Contrast enhanced ultrasound in the surveillance of abdominal aortic aneurysm repair

  • Shelly Finch

    Student thesis: Doctoral Thesis


    This study aimed to evaluate the clinical effectiveness of Contrast Enhanced Ultrasound (CEUS) in detecting the presence of endoleaks after Endovascular Aortic Aneurysm Repair (EVAR) and in comparing the diagnostic accuracy with other imaging modalities. Observing Type II endoleak behaviour allowed the practitioner to determine the endoleak origin, communication with branch vessels and categorise endoleak behaviour based on underlying haemodynamics as a tool for interventional decision making.
    One hundred and seven patients, all post-EVAR, underwent surveillance utilising CEUS, Colour Doppler Ultrasound (CDU) and Computed Tomography Angiography (CTA). Each modality assessed for the presence of an endoleak. The existence of contrast within the stent graft established patency, and contrast within the residual aneurysm sac indicated an endoleak presence. Endoleaks were classified by type, origin, and size with quantitative comparison made between each modality.
    There is a statistically significant increased rate of endoleak detection, especially for low amplitude, slow flowing endoleaks using CEUS compared to CDU and CTA. Two-tailed P value was calculated with McNemar’s Test and continuity correction at<.0001. CDU identified thirty-six endoleaks, CTA identified thirty-nine endoleaks and CEUS identified sixty-three endoleaks. Statistical analysis has also highlighted that CDU in comparison to CTA in the detection of Endoleaks is not statistically significant. These two imaging modalities were considered to be equivalent. Type II endoleaks were subcategorised based on the vessel origin, behaviour, channel connection, and spectral Doppler characterisation. CEUS enhanced the spectral Doppler signal to enable identification of low flow endoleaks and vessel origins. Apart from the Type II subcategories A and B already identified, two further Type II subcategories, namely C and D occurred. The differing characteristics of these new subcategories were classified based on the haemodynamic effect and the physical characteristics of the endoleak.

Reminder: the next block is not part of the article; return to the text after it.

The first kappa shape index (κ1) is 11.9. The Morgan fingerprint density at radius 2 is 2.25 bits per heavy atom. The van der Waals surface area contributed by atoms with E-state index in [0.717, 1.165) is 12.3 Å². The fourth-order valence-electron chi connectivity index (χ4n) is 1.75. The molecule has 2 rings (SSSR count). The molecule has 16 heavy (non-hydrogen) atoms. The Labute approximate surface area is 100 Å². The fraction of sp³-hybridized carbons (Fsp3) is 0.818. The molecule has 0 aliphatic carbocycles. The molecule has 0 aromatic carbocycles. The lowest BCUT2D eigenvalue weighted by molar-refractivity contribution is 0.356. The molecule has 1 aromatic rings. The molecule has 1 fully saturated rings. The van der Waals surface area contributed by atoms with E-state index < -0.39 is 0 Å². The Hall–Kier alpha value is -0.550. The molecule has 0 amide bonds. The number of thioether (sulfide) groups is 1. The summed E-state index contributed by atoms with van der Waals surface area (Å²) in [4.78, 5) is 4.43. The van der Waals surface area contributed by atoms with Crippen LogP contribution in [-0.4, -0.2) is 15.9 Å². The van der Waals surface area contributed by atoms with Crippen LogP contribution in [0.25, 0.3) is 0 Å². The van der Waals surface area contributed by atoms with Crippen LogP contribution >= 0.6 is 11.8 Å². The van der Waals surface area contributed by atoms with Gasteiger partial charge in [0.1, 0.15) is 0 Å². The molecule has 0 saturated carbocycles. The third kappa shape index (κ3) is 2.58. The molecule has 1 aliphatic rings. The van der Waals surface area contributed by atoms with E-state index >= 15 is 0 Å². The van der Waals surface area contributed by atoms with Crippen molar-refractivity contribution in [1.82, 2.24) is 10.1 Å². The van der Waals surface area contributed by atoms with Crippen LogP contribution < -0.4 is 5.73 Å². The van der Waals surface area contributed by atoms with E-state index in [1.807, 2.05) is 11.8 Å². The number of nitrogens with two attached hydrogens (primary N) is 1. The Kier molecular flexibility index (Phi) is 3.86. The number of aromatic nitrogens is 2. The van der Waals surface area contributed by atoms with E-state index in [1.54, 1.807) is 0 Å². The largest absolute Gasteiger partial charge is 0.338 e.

In this study, CEUS has proven to be an extremely effective imaging modality in the detection, visualisation, and classification of endoleaks in comparison to CDU and CTA. CEUS is a sensitive adjunct to unenhanced ultrasound and is an extremely useful imaging modality in patients where CTA is contraindicated. CEUS is an accurate and minimally invasive way to interrogate these endografts and has in this study, demonstrated statistically significant improvements in the detection of endoleaks. CEUS has enabled additional sub-categorisations of Type II endoleaks based on their flow dynamics. The additional sub-categorisations of Type II B (i) and (ii), C and D has shown initial benefit in determining an ‘at risk’ Type II endoleak. Type IIC endoleaks seem to be associated with an increasing aortic sac size. This suggested that EVARs that have Type IIC endoleaks may be at risk of rupture due to continued pressurisation of the residual aneurysmal sac and should be considered an indication for secondary intervention.
    An enhanced understanding of Type II endoleaks will aid in future interventional and implementation strategies, which will ultimately lead to EVAR success. If the advances in ultrasound imaging technology, with the use of contrast agents, continue to demonstrate its dominance, CEUS will become a routine part of EVAR surveillance.
    Date of Award2021
    Original languageEnglish
    SupervisorRob Davidson (Supervisor), Rod Mcgregor (Supervisor) & Karen Pollard (Supervisor)

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